Happy International Coffee Day!

Celebrating coffee and the soils that grow it

On 1 October 2015, coffee fans from around the world are joining forces to celebrate the first official International Coffee Day. But as you sip on your cup of coffee and inhale its aroma, have you ever wondered how important soil health is for the production of this plant?

Coffee plants (coffea) grow in tropical climates, between 13 and 26 degrees Celsius, but they can also withstand temperatures of up to 30 degrees. Therefore, coffee is found in the tropical areas of Africa, South America and Asia. The plants require a mixture of sun (dry season) and rain, as well as shade and sunlight.

Another feature that distinguishes the areas suitable for the cultivation of coffee is altitude: between 1000 and 2000 metres for the Coffea arabica species, and around 200-300 metres for Coffea canephora (Robusta) species.

Coffee and soil: a mutually beneficial relationship

It is widely known that soils and vegetation have a reciprocal relationship. Fertile soil encourages plant growth by providing plants with nutrients, acting as a water holding tank, and serving as the substrate to which plants anchor their roots. By supporting plant growth, nutrients in the soil make plants more tolerable to diseases and pests as well as changes in the weather. In return, vegetation prevents soil degradation by stabilizing the soil, maintaining water and nutrient cycling, and reducing water and wind erosion. This  is also the case for coffee plants and the soils they grow in.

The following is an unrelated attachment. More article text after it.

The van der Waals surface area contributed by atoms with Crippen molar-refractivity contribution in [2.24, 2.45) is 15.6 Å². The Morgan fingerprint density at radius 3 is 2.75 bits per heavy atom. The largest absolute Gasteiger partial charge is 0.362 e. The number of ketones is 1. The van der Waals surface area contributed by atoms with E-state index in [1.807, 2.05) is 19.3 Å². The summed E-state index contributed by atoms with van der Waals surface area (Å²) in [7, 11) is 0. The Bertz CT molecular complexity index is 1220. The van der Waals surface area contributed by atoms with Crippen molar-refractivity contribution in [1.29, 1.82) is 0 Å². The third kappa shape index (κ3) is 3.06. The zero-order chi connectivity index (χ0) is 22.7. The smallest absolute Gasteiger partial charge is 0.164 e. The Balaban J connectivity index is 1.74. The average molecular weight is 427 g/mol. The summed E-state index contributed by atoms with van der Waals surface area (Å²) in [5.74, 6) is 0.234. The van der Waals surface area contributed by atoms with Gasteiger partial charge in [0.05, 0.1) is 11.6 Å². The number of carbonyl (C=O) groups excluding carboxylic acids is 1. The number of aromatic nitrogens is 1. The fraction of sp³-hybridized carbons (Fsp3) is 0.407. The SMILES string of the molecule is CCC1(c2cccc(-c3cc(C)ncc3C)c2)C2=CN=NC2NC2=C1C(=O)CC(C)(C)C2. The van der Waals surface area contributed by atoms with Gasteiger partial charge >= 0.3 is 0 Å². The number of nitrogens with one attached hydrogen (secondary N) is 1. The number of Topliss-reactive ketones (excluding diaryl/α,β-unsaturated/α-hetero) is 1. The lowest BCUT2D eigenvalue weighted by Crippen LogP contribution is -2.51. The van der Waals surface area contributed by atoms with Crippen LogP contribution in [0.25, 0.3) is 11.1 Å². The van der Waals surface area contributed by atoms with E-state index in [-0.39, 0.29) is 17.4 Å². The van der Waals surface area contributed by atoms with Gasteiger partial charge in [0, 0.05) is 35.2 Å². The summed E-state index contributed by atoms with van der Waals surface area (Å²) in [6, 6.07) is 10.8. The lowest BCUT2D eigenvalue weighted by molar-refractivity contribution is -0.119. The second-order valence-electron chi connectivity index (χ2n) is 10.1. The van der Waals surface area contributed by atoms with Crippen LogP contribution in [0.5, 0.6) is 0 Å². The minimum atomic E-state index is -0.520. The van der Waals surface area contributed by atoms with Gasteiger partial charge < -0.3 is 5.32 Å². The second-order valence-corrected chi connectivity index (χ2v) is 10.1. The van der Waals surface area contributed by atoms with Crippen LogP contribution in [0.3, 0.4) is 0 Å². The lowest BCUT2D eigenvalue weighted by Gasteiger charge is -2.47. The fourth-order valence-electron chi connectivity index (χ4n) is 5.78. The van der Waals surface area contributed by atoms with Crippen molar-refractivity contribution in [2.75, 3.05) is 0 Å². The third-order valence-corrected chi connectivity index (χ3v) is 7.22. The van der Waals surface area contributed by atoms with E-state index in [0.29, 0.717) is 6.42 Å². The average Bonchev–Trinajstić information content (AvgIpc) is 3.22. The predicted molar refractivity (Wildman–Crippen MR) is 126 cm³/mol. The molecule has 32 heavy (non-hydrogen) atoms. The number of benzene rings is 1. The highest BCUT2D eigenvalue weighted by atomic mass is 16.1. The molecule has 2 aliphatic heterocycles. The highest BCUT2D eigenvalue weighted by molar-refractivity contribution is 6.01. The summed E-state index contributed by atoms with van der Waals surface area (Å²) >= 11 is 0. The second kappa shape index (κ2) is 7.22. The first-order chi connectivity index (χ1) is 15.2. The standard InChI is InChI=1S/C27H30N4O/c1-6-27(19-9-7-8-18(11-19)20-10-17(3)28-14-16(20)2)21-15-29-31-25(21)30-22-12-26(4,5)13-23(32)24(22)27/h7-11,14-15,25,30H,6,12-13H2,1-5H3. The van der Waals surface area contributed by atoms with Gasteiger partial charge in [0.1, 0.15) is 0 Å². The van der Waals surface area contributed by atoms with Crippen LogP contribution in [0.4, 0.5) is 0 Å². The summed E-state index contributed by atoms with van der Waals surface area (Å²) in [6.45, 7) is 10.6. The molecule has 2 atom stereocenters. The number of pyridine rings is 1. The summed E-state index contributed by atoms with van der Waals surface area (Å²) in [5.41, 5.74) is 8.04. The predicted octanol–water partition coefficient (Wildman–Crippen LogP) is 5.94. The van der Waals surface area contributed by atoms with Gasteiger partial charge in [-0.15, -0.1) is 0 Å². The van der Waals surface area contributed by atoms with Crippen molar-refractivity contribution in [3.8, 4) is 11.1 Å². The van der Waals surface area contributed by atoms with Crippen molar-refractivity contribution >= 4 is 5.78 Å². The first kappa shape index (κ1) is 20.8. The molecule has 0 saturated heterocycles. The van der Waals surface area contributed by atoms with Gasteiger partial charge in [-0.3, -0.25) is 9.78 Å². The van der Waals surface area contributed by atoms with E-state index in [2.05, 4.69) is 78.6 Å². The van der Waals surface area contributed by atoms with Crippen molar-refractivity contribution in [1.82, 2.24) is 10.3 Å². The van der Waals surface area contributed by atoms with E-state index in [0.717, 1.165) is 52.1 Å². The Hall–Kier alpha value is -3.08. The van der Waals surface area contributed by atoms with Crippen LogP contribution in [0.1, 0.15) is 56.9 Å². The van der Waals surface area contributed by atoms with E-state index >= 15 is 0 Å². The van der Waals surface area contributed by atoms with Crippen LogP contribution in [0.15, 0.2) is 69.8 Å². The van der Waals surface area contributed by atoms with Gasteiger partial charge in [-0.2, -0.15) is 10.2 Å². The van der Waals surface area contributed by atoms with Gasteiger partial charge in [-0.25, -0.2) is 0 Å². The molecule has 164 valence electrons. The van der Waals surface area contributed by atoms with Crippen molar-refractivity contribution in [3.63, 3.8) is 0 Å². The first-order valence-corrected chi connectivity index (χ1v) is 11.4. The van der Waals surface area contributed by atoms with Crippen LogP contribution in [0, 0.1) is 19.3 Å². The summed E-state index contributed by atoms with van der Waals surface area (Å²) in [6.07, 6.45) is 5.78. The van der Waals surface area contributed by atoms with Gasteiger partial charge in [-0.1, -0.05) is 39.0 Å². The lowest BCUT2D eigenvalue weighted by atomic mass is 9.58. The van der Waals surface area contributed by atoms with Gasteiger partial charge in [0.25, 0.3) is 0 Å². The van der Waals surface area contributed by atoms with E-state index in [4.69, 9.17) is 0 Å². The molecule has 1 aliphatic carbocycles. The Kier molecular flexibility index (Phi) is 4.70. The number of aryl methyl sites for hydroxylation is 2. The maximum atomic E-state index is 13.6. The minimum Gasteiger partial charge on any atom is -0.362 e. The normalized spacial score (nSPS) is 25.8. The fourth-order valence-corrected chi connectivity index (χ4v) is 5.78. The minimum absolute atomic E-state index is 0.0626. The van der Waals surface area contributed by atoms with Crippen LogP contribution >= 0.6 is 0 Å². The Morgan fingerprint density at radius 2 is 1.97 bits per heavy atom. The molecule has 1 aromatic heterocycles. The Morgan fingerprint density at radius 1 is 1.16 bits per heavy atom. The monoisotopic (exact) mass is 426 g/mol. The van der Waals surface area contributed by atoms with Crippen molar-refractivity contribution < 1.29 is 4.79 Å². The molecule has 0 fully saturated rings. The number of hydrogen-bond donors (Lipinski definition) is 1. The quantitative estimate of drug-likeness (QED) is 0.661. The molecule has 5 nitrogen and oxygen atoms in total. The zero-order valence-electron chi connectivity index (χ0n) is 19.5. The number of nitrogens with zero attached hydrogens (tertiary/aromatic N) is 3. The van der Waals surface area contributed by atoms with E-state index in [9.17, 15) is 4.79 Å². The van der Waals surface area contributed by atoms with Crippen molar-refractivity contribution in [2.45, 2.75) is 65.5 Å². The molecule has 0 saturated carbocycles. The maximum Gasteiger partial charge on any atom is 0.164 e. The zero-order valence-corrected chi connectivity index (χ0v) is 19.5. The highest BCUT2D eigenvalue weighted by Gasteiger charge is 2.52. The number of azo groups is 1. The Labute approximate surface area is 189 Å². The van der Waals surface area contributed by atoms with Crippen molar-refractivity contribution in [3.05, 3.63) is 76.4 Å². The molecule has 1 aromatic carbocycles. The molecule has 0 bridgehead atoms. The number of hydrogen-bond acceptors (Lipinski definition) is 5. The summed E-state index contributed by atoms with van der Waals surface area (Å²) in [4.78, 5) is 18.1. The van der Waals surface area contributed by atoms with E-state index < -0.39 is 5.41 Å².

The healthier the soil the stronger the coffee plant, this is why sustainable soil management is fundamental to ensuring healthy and productive plants. Effective extension and training systems are central to providing farmers with the knowledge and tools to ensure that their soils and plants are healthy.

Generally coffees with better cup quality originate in fertile soils that are built in rich parent materials. This indicates that the quality of the soil is an important factor for the production of quality coffee.

Moreover, coffee grains contain oily substances and fats which characterize the aromas of the various types of coffee. The characteristics of these change according to temperature, humidity and the type of soil in which they grow. In this way, soil health, along with climate and altitude, ultimately also affect coffee quality and flavour.

Don't throw out your used coffee grounds and pulps: your soil and plants need them

You can also play a role in this cycle. By composting your coffee grounds you can give precious nutrients back to the soil, while reducing and reusing food waste.

Composting is the natural process of 'rotting' or decomposition of organic matter such as residues, animal wastes and food garbage by microorganisms under controlled conditions. Compost (organic fertilizer) is important because it incorporates soil organic matter that enhances overall soil health and its resilience to shocks such as drought, including climate change adaptation.

FAO Statistical Coffee Pocketbook

FAO will shortly be releasing the FAO statistical coffee pocketbook. This publication focuses on coffee and forms part of the Statistical Yearbook suite of publications. It includes country profiles with key indicators related to coffee for selected years. Topics include a general overview (poverty, population, GDP per capita, etc.), production of coffee and related crops, consumption of coffee and related products, trade, prices and the environment. 

Take a look at the thematic graphics which offer a visual summary of key topics related to coffee production and consumption, just don't forget the soils where coffee comes from! Respecting and protecting these soils is fundamental to the production of quality coffee. 

Types of soil and ideal conditions for growing coffee  (Huehuetenango region, Guatemala)


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